Automatic versus volitional orienting and the production of the inhibition-of-return effect.

  title={Automatic versus volitional orienting and the production of the inhibition-of-return effect.},
  author={Lyndsay Fitzgeorge and Eric Buckolz},
  journal={Canadian journal of experimental psychology = Revue canadienne de psychologie experimentale},
  volume={63 2},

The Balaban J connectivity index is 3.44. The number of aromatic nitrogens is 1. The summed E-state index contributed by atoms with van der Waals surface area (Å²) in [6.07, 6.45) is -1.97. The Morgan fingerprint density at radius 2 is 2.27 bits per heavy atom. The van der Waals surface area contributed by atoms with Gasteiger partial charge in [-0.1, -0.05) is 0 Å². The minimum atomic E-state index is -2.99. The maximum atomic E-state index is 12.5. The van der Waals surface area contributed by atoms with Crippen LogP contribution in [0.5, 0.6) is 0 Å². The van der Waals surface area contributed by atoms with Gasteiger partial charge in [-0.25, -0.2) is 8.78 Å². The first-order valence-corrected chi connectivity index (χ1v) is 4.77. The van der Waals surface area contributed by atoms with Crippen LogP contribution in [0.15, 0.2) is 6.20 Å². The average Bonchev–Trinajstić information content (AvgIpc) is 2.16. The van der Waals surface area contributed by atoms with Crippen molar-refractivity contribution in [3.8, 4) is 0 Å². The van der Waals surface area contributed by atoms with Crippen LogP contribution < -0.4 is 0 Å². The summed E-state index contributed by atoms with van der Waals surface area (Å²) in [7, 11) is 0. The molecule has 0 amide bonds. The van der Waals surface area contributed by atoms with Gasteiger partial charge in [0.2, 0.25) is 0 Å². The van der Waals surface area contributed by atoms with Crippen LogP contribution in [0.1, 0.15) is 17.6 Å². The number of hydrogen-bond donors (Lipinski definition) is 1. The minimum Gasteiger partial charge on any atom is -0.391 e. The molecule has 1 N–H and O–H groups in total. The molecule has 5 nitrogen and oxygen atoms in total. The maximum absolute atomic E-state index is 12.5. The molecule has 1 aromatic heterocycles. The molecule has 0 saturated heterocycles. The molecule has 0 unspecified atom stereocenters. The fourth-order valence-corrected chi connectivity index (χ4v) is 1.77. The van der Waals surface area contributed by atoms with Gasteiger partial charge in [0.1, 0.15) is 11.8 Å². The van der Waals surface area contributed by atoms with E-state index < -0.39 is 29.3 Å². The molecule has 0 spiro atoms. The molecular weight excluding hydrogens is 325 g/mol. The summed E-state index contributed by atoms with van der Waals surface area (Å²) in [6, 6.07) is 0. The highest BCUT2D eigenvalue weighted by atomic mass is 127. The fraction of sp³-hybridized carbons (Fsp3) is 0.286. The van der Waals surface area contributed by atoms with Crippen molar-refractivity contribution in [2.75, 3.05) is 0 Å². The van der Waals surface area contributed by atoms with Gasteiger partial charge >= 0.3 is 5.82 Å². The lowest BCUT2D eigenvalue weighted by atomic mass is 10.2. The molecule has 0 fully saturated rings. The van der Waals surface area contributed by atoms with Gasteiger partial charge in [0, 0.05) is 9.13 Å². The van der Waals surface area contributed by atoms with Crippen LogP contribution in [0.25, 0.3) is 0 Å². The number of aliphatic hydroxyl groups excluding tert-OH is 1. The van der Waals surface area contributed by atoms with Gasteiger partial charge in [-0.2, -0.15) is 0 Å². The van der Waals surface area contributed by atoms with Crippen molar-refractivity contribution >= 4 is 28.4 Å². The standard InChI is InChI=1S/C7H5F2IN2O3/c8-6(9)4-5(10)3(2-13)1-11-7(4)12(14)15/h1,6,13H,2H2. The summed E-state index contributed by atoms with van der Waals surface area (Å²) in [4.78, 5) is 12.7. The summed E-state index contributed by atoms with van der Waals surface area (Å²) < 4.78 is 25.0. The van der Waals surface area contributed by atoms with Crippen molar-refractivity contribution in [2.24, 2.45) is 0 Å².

A single, to-be-ignored peripheral flash (i.e., cue) reflexively attracts an orienting response (oculomotor/attention/head turn) that ultimately causes reaction time delays to target stimuli that later arise at this cued location, in relation to when the target appears at a new position (i.e., the inhibition-of-return [IOR] effect). The basic question posed here dealt with whether an IOR effect is also produced following volitional orienting. Results from paired cue-trial stimulations, one a… CONTINUE READING

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